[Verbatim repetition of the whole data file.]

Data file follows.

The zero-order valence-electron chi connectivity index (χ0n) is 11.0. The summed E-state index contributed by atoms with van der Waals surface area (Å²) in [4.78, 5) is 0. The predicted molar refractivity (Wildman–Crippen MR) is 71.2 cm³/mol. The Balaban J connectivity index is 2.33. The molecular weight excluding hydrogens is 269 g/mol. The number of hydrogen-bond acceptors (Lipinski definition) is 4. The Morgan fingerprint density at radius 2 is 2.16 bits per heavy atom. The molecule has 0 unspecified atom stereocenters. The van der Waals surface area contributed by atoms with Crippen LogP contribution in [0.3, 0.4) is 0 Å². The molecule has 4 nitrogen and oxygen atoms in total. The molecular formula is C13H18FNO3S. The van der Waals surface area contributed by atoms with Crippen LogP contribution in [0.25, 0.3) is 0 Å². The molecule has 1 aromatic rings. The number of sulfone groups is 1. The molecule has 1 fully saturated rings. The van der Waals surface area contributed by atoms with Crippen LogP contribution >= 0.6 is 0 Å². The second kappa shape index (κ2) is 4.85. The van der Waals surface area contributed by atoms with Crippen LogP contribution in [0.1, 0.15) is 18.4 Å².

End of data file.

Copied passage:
The zero-order valence-electron chi connectivity index (χ0n) is 11.0. The summed E-state index contributed by atoms with van der Waals surface area (Å²) in [4.78, 5) is 0. The predicted molar refractivity (Wildman–Crippen MR) is 71.2 cm³/mol. The Balaban J connectivity index is 2.33. The molecular weight excluding hydrogens is 269 g/mol. The number of hydrogen-bond acceptors (Lipinski definition) is 4. The Morgan fingerprint density at radius 2 is 2.16 bits per heavy atom. The molecule has 0 unspecified atom stereocenters. The van der Waals surface area contributed by atoms with Crippen LogP contribution in [0.3, 0.4) is 0 Å². The molecule has 4 nitrogen and oxygen atoms in total. The molecular formula is C13H18FNO3S. The van der Waals surface area contributed by atoms with Crippen LogP contribution in [0.25, 0.3) is 0 Å². The molecule has 1 aromatic rings. The number of sulfone groups is 1. The molecule has 1 fully saturated rings. The van der Waals surface area contributed by atoms with Crippen LogP contribution >= 0.6 is 0 Å². The second kappa shape index (κ2) is 4.85. The van der Waals surface area contributed by atoms with Crippen LogP contribution in [0.1, 0.15) is 18.4 Å².